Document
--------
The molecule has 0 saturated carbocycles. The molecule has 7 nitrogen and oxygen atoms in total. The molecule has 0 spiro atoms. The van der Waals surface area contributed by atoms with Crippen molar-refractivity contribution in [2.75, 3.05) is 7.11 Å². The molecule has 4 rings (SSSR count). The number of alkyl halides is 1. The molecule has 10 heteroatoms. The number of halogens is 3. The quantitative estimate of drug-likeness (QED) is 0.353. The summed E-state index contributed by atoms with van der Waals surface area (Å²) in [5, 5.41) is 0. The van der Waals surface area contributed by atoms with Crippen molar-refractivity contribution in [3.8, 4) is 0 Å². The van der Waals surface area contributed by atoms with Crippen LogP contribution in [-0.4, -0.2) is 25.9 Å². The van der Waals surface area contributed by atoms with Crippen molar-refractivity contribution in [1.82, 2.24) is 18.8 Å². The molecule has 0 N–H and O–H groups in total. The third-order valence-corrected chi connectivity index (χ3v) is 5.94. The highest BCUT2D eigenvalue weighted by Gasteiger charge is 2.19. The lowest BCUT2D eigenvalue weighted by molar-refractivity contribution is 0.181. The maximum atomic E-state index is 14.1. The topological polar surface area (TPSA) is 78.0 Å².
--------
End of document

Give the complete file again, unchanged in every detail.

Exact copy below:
The molecule has 0 saturated carbocycles. The molecule has 7 nitrogen and oxygen atoms in total. The molecule has 0 spiro atoms. The van der Waals surface area contributed by atoms with Crippen molar-refractivity contribution in [2.75, 3.05) is 7.11 Å². The molecule has 4 rings (SSSR count). The number of alkyl halides is 1. The molecule has 10 heteroatoms. The number of halogens is 3. The quantitative estimate of drug-likeness (QED) is 0.353. The summed E-state index contributed by atoms with van der Waals surface area (Å²) in [5, 5.41) is 0. The van der Waals surface area contributed by atoms with Crippen molar-refractivity contribution in [3.8, 4) is 0 Å². The van der Waals surface area contributed by atoms with Crippen LogP contribution in [-0.4, -0.2) is 25.9 Å². The van der Waals surface area contributed by atoms with Crippen molar-refractivity contribution in [1.82, 2.24) is 18.8 Å². The molecule has 0 N–H and O–H groups in total. The third-order valence-corrected chi connectivity index (χ3v) is 5.94. The highest BCUT2D eigenvalue weighted by Gasteiger charge is 2.19. The lowest BCUT2D eigenvalue weighted by molar-refractivity contribution is 0.181. The maximum atomic E-state index is 14.1. The topological polar surface area (TPSA) is 78.0 Å².